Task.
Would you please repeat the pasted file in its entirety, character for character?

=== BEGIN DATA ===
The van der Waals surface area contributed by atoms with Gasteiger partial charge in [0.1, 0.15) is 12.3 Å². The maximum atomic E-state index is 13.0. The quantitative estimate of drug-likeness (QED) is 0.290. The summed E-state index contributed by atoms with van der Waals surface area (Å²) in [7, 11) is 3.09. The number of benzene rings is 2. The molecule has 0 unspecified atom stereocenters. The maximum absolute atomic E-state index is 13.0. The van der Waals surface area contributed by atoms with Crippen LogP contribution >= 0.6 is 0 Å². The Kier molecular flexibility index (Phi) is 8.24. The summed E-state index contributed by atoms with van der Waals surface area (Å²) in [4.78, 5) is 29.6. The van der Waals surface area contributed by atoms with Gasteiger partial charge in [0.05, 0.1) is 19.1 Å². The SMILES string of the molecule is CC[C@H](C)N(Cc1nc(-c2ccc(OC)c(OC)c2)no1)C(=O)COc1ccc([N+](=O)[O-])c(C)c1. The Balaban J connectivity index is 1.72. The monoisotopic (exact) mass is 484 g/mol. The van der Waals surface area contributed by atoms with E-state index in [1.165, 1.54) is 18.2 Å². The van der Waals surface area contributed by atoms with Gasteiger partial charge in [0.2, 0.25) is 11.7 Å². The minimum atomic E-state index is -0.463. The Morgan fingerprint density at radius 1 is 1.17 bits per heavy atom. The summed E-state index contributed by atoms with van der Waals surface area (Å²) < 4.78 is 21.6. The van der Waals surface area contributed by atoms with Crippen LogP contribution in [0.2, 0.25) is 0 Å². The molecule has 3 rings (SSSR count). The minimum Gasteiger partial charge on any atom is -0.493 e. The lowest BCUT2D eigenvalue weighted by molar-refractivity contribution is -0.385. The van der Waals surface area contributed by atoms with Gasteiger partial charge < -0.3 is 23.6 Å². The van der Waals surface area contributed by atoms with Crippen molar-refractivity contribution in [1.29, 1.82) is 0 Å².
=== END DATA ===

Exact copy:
The van der Waals surface area contributed by atoms with Gasteiger partial charge in [0.1, 0.15) is 12.3 Å². The maximum atomic E-state index is 13.0. The quantitative estimate of drug-likeness (QED) is 0.290. The summed E-state index contributed by atoms with van der Waals surface area (Å²) in [7, 11) is 3.09. The number of benzene rings is 2. The molecule has 0 unspecified atom stereocenters. The maximum absolute atomic E-state index is 13.0. The van der Waals surface area contributed by atoms with Crippen LogP contribution >= 0.6 is 0 Å². The Kier molecular flexibility index (Phi) is 8.24. The summed E-state index contributed by atoms with van der Waals surface area (Å²) in [4.78, 5) is 29.6. The van der Waals surface area contributed by atoms with Gasteiger partial charge in [0.05, 0.1) is 19.1 Å². The SMILES string of the molecule is CC[C@H](C)N(Cc1nc(-c2ccc(OC)c(OC)c2)no1)C(=O)COc1ccc([N+](=O)[O-])c(C)c1. The Balaban J connectivity index is 1.72. The monoisotopic (exact) mass is 484 g/mol. The van der Waals surface area contributed by atoms with E-state index in [1.165, 1.54) is 18.2 Å². The van der Waals surface area contributed by atoms with Gasteiger partial charge in [0.2, 0.25) is 11.7 Å². The minimum atomic E-state index is -0.463. The Morgan fingerprint density at radius 1 is 1.17 bits per heavy atom. The summed E-state index contributed by atoms with van der Waals surface area (Å²) < 4.78 is 21.6. The van der Waals surface area contributed by atoms with Crippen LogP contribution in [0.2, 0.25) is 0 Å². The molecule has 3 rings (SSSR count). The minimum Gasteiger partial charge on any atom is -0.493 e. The lowest BCUT2D eigenvalue weighted by molar-refractivity contribution is -0.385. The van der Waals surface area contributed by atoms with Gasteiger partial charge < -0.3 is 23.6 Å². The van der Waals surface area contributed by atoms with Crippen molar-refractivity contribution in [1.29, 1.82) is 0 Å².